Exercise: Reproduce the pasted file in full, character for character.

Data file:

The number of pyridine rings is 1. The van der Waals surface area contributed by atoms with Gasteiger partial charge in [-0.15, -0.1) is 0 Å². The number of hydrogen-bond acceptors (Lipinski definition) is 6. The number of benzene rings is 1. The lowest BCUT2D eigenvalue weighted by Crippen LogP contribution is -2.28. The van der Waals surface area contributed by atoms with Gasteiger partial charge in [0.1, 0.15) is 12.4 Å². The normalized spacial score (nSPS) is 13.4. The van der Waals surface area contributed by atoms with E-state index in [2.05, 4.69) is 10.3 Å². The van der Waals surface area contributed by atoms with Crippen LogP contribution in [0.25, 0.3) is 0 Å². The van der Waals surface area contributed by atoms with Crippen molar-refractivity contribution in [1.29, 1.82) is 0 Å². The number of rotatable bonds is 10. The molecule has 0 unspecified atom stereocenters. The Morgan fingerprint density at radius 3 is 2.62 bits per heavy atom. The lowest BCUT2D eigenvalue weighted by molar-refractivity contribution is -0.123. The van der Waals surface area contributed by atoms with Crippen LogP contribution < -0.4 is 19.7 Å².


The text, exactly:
The number of pyridine rings is 1. The van der Waals surface area contributed by atoms with Gasteiger partial charge in [-0.15, -0.1) is 0 Å². The number of hydrogen-bond acceptors (Lipinski definition) is 6. The number of benzene rings is 1. The lowest BCUT2D eigenvalue weighted by Crippen LogP contribution is -2.28. The van der Waals surface area contributed by atoms with Gasteiger partial charge in [0.1, 0.15) is 12.4 Å². The normalized spacial score (nSPS) is 13.4. The van der Waals surface area contributed by atoms with E-state index in [2.05, 4.69) is 10.3 Å². The van der Waals surface area contributed by atoms with Crippen LogP contribution in [0.25, 0.3) is 0 Å². The van der Waals surface area contributed by atoms with Crippen molar-refractivity contribution in [1.29, 1.82) is 0 Å². The number of rotatable bonds is 10. The molecule has 0 unspecified atom stereocenters. The Morgan fingerprint density at radius 3 is 2.62 bits per heavy atom. The lowest BCUT2D eigenvalue weighted by molar-refractivity contribution is -0.123. The van der Waals surface area contributed by atoms with Crippen LogP contribution < -0.4 is 19.7 Å².